Five Questions for Bobby Yazdani

By Staff Report

Mar. 23, 2006

Bobby Yazdani is a living example of the global forces he sees sweeping workforce management in America. Born in Iran under the shah, his family fled during the country’s revolution. Yazdani earned a math degree from the University of California at Berkeley, worked at Oracle for nearly a decade and launched his own software firm in 1997. Saba, based in Redwood Shores, California, sells software for tasks such as learning management, performance management and succession planning. Larger companies are buying these so-called talent management applications: Saba’s sales jumped 57 percent for the quarter ended November 30, to $16.2 million. Thanks to its recent acquisition of online learning and collaboration firm Centra in a deal worth about $60 million, Saba now has more than 500 employees and expects to reach annual revenue of $100 million. Yazdani recently spoke with Workforce Management staff writer Ed Frauenheim.

Workforce Management: What is fueling sales of talent management software?

Bobby Yazdani: If you talk about big organizations, like Caterpillar, the challenge they’re dealing with is, how can we better manage our people as we globalize? How do we have consistent approaches to people management? And the talent pool is not just American. At a lot of our clients, the HR executives are no longer American—they’re coming from foreign subsidiaries.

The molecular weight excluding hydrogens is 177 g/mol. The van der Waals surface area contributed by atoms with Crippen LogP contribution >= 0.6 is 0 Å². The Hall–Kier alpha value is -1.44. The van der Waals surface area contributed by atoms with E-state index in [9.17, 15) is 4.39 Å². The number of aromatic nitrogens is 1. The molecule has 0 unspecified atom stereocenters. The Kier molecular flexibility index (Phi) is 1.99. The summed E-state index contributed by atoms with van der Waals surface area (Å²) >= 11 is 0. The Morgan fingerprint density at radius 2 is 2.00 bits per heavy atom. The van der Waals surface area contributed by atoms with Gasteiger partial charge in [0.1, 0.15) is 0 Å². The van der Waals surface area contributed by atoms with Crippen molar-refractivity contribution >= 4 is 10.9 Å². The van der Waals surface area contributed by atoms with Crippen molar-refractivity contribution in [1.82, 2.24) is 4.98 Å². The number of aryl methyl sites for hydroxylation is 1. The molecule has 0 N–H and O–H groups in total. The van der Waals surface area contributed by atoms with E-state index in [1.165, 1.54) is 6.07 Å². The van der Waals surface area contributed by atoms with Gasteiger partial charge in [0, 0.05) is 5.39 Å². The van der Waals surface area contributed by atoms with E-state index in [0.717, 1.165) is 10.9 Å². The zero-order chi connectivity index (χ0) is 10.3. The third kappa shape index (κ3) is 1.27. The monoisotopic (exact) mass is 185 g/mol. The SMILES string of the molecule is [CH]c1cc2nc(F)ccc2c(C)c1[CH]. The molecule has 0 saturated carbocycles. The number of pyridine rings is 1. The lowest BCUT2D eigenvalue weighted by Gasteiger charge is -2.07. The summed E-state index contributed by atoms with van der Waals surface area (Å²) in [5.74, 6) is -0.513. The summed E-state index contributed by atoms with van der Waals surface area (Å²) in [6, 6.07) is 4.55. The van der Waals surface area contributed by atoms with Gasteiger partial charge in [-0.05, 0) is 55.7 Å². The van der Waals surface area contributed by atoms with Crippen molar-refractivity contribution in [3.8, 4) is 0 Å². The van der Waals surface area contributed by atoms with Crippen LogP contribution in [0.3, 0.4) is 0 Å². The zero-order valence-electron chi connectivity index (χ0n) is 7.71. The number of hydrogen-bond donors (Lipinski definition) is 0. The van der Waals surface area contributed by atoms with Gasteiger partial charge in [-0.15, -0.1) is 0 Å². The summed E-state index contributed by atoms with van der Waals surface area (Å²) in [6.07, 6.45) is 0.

WM: Why the push for greater productivity and workforce “alignment” now?

Yazdani: Global competition plays a big role. At companies outside the United States, there is much more structure to training programs and investments in productivity. Also, I don’t see the size of the workforce increasing. The trend is not to throw more people at problems. It’s how do you grow and stretch with fewer people?

WM: Do you worry about the big guns, Oracle and SAP, as they ramp up their talent management products? Oracle argues “best-in-breed” vendors like you will be in trouble once its Fusion project comes to fruition and customers can buy an integrated package of HR applications.

Yazdani: We can coexist easily with other software. Seventy-five percent of our customers in North America run Oracle applications. The biggest customer of ours in Germany is the biggest SAP customer.

WM: What’s the significance of the Centra deal?

Yazdani: It’s a validation. They trusted us to take over. One-third of the purchase price was in cash; two-thirds was in our stock.

WM: Can there be an employee backlash against performance management products such as yours, which help companies keep much closer tabs on workers?

Yazdani: I think it does the exact opposite. It lets employees see opportunities. It gives employees visibility to see how they fit in. Say I’ve been asked to do a specific task. Why? How does it fit into the company’s overall strategy? The software also helps employees challenge the company or managers through feedback options. We see ourselves to be pushing on both sides of the equation. It’s a core belief that transparency and candor in an organization are powerful forces. I grew up in a country that didn’t tolerate candor. It was a dictatorship. I have seen the value firsthand.

Workforce Management, March 13, 2006, p. 9Subscribe Now!

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